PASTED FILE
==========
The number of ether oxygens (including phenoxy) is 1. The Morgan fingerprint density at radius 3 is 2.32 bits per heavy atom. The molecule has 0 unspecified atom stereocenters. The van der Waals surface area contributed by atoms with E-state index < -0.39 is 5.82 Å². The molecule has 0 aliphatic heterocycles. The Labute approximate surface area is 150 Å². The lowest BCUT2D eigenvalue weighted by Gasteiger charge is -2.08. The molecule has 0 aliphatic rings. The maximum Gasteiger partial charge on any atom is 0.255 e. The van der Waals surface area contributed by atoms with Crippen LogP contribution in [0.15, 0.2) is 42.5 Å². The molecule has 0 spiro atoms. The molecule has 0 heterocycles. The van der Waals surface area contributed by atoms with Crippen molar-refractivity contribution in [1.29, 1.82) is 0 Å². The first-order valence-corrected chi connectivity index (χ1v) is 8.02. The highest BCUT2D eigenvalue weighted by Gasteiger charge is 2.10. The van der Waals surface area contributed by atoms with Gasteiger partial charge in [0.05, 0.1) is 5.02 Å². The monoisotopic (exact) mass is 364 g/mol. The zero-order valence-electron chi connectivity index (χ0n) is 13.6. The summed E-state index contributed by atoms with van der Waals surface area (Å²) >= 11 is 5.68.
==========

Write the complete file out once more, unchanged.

The number of ether oxygens (including phenoxy) is 1. The Morgan fingerprint density at radius 3 is 2.32 bits per heavy atom. The molecule has 0 unspecified atom stereocenters. The van der Waals surface area contributed by atoms with E-state index < -0.39 is 5.82 Å². The molecule has 0 aliphatic heterocycles. The Labute approximate surface area is 150 Å². The lowest BCUT2D eigenvalue weighted by Gasteiger charge is -2.08. The molecule has 0 aliphatic rings. The maximum Gasteiger partial charge on any atom is 0.255 e. The van der Waals surface area contributed by atoms with Crippen LogP contribution in [0.15, 0.2) is 42.5 Å². The molecule has 0 spiro atoms. The molecule has 0 heterocycles. The van der Waals surface area contributed by atoms with Crippen molar-refractivity contribution in [1.29, 1.82) is 0 Å². The first-order valence-corrected chi connectivity index (χ1v) is 8.02. The highest BCUT2D eigenvalue weighted by Gasteiger charge is 2.10. The van der Waals surface area contributed by atoms with Gasteiger partial charge in [0.05, 0.1) is 5.02 Å². The monoisotopic (exact) mass is 364 g/mol. The zero-order valence-electron chi connectivity index (χ0n) is 13.6. The summed E-state index contributed by atoms with van der Waals surface area (Å²) >= 11 is 5.68.